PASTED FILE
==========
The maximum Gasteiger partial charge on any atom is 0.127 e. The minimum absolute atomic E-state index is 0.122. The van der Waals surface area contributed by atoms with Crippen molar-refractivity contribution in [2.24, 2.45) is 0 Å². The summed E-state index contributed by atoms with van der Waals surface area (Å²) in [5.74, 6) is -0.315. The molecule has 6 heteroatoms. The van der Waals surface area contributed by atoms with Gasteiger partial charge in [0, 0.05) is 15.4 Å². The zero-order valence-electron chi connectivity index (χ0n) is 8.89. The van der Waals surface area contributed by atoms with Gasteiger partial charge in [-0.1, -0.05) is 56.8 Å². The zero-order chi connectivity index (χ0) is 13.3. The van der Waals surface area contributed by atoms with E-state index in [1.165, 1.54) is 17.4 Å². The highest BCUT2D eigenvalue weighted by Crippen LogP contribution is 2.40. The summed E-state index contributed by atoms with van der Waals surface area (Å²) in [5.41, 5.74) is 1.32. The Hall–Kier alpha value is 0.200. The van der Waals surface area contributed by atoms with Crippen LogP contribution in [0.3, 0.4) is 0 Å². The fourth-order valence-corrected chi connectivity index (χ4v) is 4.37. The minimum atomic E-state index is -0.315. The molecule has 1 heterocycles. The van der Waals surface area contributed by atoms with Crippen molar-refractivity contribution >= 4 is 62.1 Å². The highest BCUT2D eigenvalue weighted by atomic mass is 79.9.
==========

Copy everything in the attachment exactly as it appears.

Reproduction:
The maximum Gasteiger partial charge on any atom is 0.127 e. The minimum absolute atomic E-state index is 0.122. The van der Waals surface area contributed by atoms with Crippen molar-refractivity contribution in [2.24, 2.45) is 0 Å². The summed E-state index contributed by atoms with van der Waals surface area (Å²) in [5.74, 6) is -0.315. The molecule has 6 heteroatoms. The van der Waals surface area contributed by atoms with Gasteiger partial charge in [0, 0.05) is 15.4 Å². The zero-order valence-electron chi connectivity index (χ0n) is 8.89. The van der Waals surface area contributed by atoms with Gasteiger partial charge in [-0.1, -0.05) is 56.8 Å². The zero-order chi connectivity index (χ0) is 13.3. The van der Waals surface area contributed by atoms with E-state index in [1.165, 1.54) is 17.4 Å². The highest BCUT2D eigenvalue weighted by Crippen LogP contribution is 2.40. The summed E-state index contributed by atoms with van der Waals surface area (Å²) in [5.41, 5.74) is 1.32. The Hall–Kier alpha value is 0.200. The van der Waals surface area contributed by atoms with Crippen LogP contribution in [0.3, 0.4) is 0 Å². The fourth-order valence-corrected chi connectivity index (χ4v) is 4.37. The minimum atomic E-state index is -0.315. The molecule has 1 heterocycles. The van der Waals surface area contributed by atoms with Crippen molar-refractivity contribution >= 4 is 62.1 Å². The highest BCUT2D eigenvalue weighted by atomic mass is 79.9.